David F. Penson, MD
Treatment with enzalutamide reduced the risk of progression by 76% compared with bicalutamide in men with castration-resistant prostate cancer (CRPC), according to topline results from the phase II STRIVE study.
The STRIVE study enrolled 396 patients with non-metastatic (n = 139) and metastatic CRPC (n = 257) following progression on an LHRH analog or orchiectomy. Patients treated with enzalutamide had a median progression-free survival (PFS) of 19.4 months compared with 5.7 months in the bicalutamide arm (HR = 0.24; 95% CI, 0.18-0.32; P
< .0001). The median time on treatment was 14.7 months in the enzalutamide arm compared with 8.4 months with bicalutamide.
“These results demonstrate the potential for enzalutamide to provide a longer duration of disease control compared with bicalutamide in the studied patient population,” co-principal investigator, David Penson, MD, MPH, director of the Center for Surgical Quality and Outcomes Research and chair of the Department of Urologic Surgery of Vanderbilt University Medical Center, said in a statement.
In the STRIVE trial, patients were randomized to receive either 160 mg once daily enzalutamide or bicalutamide at 50 mg once daily. PFS was defined as time from randomization to radiographic (bone or soft tissue) progression, PSA progression (defined by Prostate Cancer Working Group 2 criteria), or death due to any cause, whichever occurred first.
In the safety analysis, 29.4% of enzalutamide-treated patients and 28.3% of bicalutamide-treated patients experienced serious adverse events. Specifically, 5.1% of patients treated with enzalutamide experienced grade 3 or higher cardiac events, in contrast with 4.0% of bicalutamide-treated patents. One patient in the enzalutamide arm experienced a seizure, but no patients reported seizures in the comparator group.
The most common side effects noted more frequently in the enzalutamide-treated versus bicalutamide-treated patients included fatigue, back pain, hot flush, fall, hypertension, dizziness, and decreased appetite, consistent with the known safety profile of enzalutamide.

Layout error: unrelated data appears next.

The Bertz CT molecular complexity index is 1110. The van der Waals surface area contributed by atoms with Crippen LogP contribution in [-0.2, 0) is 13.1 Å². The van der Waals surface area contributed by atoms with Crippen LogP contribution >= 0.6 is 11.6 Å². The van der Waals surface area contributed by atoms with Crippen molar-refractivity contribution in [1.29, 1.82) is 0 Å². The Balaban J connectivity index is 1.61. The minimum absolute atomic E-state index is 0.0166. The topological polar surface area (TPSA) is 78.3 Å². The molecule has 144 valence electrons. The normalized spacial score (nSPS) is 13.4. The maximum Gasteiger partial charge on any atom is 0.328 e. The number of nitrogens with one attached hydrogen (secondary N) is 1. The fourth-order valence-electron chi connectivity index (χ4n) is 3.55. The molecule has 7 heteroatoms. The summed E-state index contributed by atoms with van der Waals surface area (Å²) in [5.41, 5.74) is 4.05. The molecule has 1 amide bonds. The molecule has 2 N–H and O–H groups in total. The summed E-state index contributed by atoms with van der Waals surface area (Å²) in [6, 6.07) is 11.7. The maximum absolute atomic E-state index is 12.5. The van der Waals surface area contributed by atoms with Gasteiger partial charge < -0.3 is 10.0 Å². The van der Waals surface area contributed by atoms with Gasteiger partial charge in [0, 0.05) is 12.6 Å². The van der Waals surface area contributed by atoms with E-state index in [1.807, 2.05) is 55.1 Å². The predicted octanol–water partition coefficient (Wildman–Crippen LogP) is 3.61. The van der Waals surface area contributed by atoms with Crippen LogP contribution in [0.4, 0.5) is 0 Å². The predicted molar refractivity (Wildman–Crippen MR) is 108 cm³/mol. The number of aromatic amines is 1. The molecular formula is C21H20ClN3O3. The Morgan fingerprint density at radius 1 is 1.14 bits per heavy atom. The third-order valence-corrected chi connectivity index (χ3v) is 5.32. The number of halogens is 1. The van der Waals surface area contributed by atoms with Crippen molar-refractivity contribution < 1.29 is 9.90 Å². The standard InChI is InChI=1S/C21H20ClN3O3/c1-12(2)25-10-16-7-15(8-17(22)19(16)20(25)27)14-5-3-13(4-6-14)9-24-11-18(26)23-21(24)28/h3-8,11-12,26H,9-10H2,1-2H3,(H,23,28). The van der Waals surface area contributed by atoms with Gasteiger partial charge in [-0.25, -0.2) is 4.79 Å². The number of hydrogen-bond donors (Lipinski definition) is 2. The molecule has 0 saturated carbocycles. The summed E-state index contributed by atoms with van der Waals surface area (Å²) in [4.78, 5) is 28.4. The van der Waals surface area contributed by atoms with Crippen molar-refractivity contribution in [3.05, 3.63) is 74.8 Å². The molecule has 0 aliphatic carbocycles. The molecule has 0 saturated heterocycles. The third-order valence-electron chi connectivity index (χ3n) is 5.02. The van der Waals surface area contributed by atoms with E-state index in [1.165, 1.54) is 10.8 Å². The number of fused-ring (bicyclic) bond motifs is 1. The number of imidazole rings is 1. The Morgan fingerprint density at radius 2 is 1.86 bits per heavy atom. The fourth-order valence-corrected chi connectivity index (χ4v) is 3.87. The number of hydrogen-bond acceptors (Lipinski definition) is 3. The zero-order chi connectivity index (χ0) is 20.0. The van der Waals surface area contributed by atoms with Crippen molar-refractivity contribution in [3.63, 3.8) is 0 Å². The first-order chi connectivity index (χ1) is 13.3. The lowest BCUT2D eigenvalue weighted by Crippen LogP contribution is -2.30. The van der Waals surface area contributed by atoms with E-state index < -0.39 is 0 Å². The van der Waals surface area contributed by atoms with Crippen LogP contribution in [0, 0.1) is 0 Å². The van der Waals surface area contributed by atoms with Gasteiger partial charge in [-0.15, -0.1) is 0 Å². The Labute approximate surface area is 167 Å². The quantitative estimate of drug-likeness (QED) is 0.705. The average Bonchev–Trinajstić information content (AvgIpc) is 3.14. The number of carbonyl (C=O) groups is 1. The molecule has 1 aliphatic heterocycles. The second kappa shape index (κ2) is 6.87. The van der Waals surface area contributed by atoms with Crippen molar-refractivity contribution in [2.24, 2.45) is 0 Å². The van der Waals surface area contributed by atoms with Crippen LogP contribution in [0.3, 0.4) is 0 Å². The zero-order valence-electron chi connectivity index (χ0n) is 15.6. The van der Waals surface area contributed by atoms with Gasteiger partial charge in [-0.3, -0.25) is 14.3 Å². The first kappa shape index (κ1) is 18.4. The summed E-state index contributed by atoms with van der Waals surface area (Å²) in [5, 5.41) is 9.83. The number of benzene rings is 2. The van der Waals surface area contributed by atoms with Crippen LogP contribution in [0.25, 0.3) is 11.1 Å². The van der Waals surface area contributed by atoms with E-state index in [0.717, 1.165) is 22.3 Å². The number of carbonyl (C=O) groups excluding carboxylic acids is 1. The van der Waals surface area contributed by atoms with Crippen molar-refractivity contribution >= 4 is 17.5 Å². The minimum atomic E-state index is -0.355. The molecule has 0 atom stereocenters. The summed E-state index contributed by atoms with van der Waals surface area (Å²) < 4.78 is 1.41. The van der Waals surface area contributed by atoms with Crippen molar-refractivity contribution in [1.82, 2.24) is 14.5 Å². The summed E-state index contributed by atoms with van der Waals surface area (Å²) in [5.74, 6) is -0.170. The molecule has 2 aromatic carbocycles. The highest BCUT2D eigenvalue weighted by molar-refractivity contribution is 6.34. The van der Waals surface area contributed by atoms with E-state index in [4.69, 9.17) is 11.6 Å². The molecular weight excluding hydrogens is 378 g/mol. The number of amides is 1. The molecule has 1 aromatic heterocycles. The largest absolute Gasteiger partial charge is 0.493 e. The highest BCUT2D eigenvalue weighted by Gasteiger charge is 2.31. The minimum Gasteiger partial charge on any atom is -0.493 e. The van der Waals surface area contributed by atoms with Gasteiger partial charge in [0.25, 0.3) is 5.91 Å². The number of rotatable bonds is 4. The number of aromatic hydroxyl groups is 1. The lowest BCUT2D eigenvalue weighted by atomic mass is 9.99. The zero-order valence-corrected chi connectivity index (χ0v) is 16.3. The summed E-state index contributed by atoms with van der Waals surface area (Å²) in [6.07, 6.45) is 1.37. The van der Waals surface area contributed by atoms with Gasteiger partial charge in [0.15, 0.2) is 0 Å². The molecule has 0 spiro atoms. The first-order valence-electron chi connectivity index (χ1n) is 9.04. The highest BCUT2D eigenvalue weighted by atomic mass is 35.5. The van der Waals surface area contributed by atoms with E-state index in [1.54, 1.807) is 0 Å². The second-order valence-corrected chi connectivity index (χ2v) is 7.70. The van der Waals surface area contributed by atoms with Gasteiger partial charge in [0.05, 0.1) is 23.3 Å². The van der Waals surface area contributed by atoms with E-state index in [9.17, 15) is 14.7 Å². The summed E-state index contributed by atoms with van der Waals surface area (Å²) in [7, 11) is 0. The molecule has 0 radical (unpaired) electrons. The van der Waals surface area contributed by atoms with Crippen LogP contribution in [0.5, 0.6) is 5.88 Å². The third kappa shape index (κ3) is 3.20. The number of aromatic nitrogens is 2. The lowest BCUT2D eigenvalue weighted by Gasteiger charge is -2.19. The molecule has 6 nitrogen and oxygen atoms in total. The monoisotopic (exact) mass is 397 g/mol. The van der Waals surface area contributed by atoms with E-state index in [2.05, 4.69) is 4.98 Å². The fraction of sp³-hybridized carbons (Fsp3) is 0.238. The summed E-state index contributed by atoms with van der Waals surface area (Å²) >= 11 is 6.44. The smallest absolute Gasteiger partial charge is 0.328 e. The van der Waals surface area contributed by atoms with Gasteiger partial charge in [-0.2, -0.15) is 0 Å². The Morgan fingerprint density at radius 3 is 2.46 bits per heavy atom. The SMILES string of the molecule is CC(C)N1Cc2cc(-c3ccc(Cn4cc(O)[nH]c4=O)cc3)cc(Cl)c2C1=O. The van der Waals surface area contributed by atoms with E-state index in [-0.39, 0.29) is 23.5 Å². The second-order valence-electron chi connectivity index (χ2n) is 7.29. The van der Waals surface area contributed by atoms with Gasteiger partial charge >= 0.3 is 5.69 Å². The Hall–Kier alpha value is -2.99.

STRIVE is the second head-to-head phase II study to show an advantage for enzalutamide over bicalutamide. The first, labeled TERRAIN, compared enzalutamide and bicalutamide as a treatment for men with early mCRPC. In this 375-patient phase II trial, enzalutamide improved PFS by nearly 10 months compared with bicalutamide in patients with metastatic CRPC, according to results presented at the European Association of Urology in Madrid, Spain.
In TERRAIN, the median PFS with enzalutamide was 15.7 versus 5.8 months with bicalutamide (HR = 0.44; 95% CI, 0.34-0.57). The median time to PSA progression was 19.4 months with enzalutamide compared with 5.8 months with bicalutamide (HR = 0.28). Additionally, 82% of enzalutamide-treated patients achieved ≥50% reduction in PSA from baseline by week 13 versus 21% of bicalutamide-treated patients. The median time on enzalutamide was 11.7 months compared with 5.8 months with bicalutamide.
Following the announcement of results from the TERRAIN trial, OncLive
interviewed Neal Shore, MD, co-principal investigator of the study and medical director, Carolina Urologic Research Center, on the necessity of a trial comparing enzalutamide and bicalutamide.
Shore explained the study was established to satisfy healthcare professionals and payers, who desired head-to-head data comparing the two drugs.
“The results from TERRAIN may help inform how clinicians treat metastatic castration-resistant prostate cancer patients after they fail LHRH therapy or surgical castration,” Shore said.
Both STRIVE and TERRAIN enrolled patients with metastatic disease, but STRIVE was conducted in the United States, while TERRAIN was conducted in Canada and Europe. Findings from the STRIVE trial were announced by Medivation, Inc and Astellas Pharma Inc, the companies co-developing enzalutamide. Additional results from the STRIVE trial, including the secondary endpoints and safety data, will be submitted for presentation at upcoming medical conferences.